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Thread: Time Wrong After Reboot; Timeservers Unreachable

  1. #1

    Default Time Wrong After Reboot; Timeservers Unreachable

    The time displayed on the KDE panel is wrong after every restart. It's 5 hours early. I can't tell it to use a timeserver, either. Using the "Date/Time" section of "Personal Settings", it says every timeserver is unreachable. (And it asks me for a password on each attempt, which is ridiculous. Those of us who work alone or in a trusted environment should have an option of turning off all these incessant password demands.)

  2. #2
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    Default Re: Time Wrong After Reboot; Timeservers Unreachable

    Are you dual booting with Windows? Windows assumes the internal clock is at local time and Linux assumes it is UTC. Set the clock to Local. Not sure why time server would be unreachable. But that seems like a network problem.

    Those passwords are there for protection. With out them you would just be running Windows and be vulnerable to any old virus that came along. Any changers to the system must know the root password and time is a system level process.

  3. #3

    Default Re: Time Wrong After Reboot; Timeservers Unreachable

    Quote Originally Posted by gogalthorp View Post
    Are you dual booting with Windows? Windows assumes the internal clock is at local time and Linux assumes it is UTC. Set the clock to Local. Not sure why time server would be unreachable. But that seems like a network problem.
    No dual booting here. The network is otherwise fine.

    Those passwords are there for protection. With out them you would just be running Windows and be vulnerable to any old virus that came along. Any changers to the system must know the root password and time is a system level process.
    I have to disagree. I was asked for my password when I opened the date/time widget, then I was asked again for my password when I clicked on the URL of each individual timeserver. That is not necessary and no additional protection comes from it. I'm not sure how allowing me to click on the URL of a timeserver in a fundamental KDE configuration tool without repeatedly entering my password poses any kind of security threat. This, frankly, smacks of unthinking overzealousness.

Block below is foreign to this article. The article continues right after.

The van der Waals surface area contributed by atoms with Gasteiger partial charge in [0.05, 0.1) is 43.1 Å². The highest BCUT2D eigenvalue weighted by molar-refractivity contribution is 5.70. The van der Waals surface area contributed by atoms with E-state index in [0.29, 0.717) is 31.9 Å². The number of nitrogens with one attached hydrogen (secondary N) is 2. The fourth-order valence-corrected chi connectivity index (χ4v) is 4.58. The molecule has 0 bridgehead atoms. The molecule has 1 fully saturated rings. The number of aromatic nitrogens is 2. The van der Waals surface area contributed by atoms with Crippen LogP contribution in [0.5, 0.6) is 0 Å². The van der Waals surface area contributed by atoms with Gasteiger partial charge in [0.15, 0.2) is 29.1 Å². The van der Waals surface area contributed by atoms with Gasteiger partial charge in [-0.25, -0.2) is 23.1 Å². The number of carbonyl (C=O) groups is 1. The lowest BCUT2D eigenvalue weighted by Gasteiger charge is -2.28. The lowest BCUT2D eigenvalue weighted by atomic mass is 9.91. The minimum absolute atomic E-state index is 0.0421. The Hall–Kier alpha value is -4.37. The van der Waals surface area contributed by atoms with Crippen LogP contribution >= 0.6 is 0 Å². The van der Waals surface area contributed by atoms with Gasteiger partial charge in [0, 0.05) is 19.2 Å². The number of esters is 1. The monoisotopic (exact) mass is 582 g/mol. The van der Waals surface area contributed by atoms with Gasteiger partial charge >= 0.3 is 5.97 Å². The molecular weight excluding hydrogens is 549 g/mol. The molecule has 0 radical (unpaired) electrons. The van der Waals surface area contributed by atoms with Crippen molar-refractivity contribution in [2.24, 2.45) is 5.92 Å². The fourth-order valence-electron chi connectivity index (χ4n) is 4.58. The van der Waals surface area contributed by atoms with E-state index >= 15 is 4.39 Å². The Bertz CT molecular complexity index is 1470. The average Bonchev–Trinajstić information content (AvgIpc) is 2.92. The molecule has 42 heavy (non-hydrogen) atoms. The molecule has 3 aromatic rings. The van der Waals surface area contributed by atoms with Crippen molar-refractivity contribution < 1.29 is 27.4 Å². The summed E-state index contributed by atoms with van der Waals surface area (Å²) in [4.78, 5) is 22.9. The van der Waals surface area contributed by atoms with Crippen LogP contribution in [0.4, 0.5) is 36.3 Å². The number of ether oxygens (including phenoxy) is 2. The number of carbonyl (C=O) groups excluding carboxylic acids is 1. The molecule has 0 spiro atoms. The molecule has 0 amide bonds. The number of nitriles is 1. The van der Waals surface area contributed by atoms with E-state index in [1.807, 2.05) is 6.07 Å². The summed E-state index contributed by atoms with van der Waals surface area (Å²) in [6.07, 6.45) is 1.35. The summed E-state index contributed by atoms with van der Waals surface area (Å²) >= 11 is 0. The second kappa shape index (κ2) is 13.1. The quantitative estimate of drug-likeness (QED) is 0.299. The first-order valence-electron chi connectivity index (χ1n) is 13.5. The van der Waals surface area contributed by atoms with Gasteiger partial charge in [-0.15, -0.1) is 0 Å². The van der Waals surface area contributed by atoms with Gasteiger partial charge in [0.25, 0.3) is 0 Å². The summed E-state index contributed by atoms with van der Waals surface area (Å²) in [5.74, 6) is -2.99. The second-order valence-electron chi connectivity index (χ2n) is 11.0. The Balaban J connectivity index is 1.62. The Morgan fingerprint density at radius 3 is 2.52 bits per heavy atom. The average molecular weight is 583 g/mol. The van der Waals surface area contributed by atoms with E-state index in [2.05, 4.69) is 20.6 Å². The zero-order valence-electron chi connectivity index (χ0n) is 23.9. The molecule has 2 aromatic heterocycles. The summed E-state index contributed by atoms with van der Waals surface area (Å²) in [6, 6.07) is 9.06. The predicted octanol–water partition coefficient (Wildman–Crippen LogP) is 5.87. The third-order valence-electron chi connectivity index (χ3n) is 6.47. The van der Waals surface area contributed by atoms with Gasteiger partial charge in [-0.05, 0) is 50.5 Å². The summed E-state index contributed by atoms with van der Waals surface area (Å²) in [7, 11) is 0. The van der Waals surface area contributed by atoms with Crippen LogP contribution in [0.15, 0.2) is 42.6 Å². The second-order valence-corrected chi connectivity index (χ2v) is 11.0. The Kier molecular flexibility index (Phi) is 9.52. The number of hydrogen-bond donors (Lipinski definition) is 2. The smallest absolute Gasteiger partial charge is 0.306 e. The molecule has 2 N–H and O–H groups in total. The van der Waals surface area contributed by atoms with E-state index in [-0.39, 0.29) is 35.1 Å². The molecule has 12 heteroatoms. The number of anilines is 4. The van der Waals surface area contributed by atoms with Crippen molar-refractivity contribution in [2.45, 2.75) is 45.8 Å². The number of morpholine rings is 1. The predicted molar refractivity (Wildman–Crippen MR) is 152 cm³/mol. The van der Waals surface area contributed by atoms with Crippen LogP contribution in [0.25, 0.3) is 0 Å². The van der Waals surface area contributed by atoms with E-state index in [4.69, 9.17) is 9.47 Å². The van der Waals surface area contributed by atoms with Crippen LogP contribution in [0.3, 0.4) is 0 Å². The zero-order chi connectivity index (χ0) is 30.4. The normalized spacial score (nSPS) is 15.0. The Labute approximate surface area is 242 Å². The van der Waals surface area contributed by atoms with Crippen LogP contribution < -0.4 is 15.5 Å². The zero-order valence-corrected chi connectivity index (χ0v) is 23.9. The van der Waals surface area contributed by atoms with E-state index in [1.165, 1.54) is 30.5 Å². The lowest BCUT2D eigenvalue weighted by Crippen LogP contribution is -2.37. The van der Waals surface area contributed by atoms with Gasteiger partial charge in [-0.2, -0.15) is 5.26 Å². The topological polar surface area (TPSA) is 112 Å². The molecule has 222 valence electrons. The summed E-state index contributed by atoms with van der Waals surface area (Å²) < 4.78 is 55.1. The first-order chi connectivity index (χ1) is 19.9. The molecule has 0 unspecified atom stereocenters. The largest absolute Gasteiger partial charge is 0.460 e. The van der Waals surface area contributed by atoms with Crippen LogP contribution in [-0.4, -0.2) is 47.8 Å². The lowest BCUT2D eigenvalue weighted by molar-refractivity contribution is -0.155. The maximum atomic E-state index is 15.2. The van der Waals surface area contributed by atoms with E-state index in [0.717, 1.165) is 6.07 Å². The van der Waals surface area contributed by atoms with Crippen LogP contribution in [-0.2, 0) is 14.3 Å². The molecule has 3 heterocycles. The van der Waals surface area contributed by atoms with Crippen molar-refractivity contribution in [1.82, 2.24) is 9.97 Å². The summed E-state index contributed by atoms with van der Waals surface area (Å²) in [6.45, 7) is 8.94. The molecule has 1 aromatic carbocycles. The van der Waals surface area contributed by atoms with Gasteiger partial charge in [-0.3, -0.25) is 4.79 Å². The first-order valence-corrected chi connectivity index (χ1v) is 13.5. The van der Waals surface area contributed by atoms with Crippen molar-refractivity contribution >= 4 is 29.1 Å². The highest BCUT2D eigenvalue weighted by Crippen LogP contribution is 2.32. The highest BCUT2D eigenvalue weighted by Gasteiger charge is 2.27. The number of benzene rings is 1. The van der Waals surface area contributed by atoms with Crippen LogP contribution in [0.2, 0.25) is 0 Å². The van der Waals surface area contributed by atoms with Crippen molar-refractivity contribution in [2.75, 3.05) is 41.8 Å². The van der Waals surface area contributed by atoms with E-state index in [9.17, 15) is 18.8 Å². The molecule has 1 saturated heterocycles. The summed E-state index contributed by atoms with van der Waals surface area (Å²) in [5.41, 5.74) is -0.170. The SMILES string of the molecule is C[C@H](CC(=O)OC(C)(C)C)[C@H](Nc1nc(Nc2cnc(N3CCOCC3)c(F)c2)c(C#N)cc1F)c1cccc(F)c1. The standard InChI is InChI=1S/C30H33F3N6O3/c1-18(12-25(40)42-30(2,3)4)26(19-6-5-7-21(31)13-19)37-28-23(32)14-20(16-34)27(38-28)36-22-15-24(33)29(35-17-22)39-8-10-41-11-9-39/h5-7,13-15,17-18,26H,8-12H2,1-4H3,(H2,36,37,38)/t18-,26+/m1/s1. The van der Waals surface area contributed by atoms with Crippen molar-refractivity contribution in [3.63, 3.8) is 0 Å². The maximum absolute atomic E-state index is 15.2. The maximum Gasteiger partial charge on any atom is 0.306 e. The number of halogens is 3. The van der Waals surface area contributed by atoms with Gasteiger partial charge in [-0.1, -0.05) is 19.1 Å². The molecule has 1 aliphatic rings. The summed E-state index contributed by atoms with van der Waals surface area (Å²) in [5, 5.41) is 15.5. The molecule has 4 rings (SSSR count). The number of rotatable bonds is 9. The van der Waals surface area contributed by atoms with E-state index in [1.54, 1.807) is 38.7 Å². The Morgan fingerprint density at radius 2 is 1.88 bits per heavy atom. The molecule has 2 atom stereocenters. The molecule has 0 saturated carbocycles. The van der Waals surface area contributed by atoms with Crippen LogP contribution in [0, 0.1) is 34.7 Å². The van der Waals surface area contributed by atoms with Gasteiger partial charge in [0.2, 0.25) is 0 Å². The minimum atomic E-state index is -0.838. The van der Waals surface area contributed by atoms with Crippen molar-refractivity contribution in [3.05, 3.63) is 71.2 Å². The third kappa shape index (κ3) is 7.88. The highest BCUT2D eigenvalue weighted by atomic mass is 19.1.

4. #4
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    Default Re: Time Wrong After Reboot; Timeservers Unreachable

    Quote Originally Posted by wagerrard View Post
    The time displayed on the KDE panel is wrong after every restart. It's 5 hours early.
    I might be wrong. But it looks to me as if the time is not being saved to the system clock on shutdown. That's probably a "systemd" related bug.

    After next setting the time correct, run
    Code:
    /sbin/hwclock -w
    as root. That should get your CMOS clock set correctly.
    openSUSE Leap 15.1; KDE Plasma 5;

  5. #5
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    Default Re: Time Wrong After Reboot; Timeservers Unreachable

    On 2012-01-29 15:06, wagerrard wrote:

    > I have to disagree. I was asked for my password when I opened the
    > date/time widget, then I was asked again for my password when I clicked
    > on the URL of each individual timeserver. That is not necessary and no
    > additional protection comes from it. I'm not sure how allowing me to
    > click on the URL of a timeserver in a fundamental KDE configuration tool
    > without repeatedly entering my password poses any kind of security
    > threat. This, frankly, smacks of unthinking overzealousness.


    It happens that changing time in Linux requires administration privileges,
    and this is an intentional feature. If KDE requires you to enter the
    password more than once, is a bug you can report at the appropriate place
    (which is not here, we are just users helping users).

    --
    Cheers / Saludos,

    Carlos E. R.
    (from 11.4 x86_64 "Celadon" at Telcontar)

  6. #6
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    Default Re: Time Wrong After Reboot; Timeservers Unreachable

    On 2012-01-29 15:36, nrickert wrote:

    > After next setting the time correct, run
    >
    > Code:
    > --------------------
    >
    > /sbin/hwclock -w
    >
    > --------------------
    >
    > as root. That should get your CMOS clock set correctly.


    Don't forget to delete /etc/adjtime after it, and adjust the clock before it.


    --
    Cheers / Saludos,

    Carlos E. R.
    (from 11.4 x86_64 "Celadon" at Telcontar)

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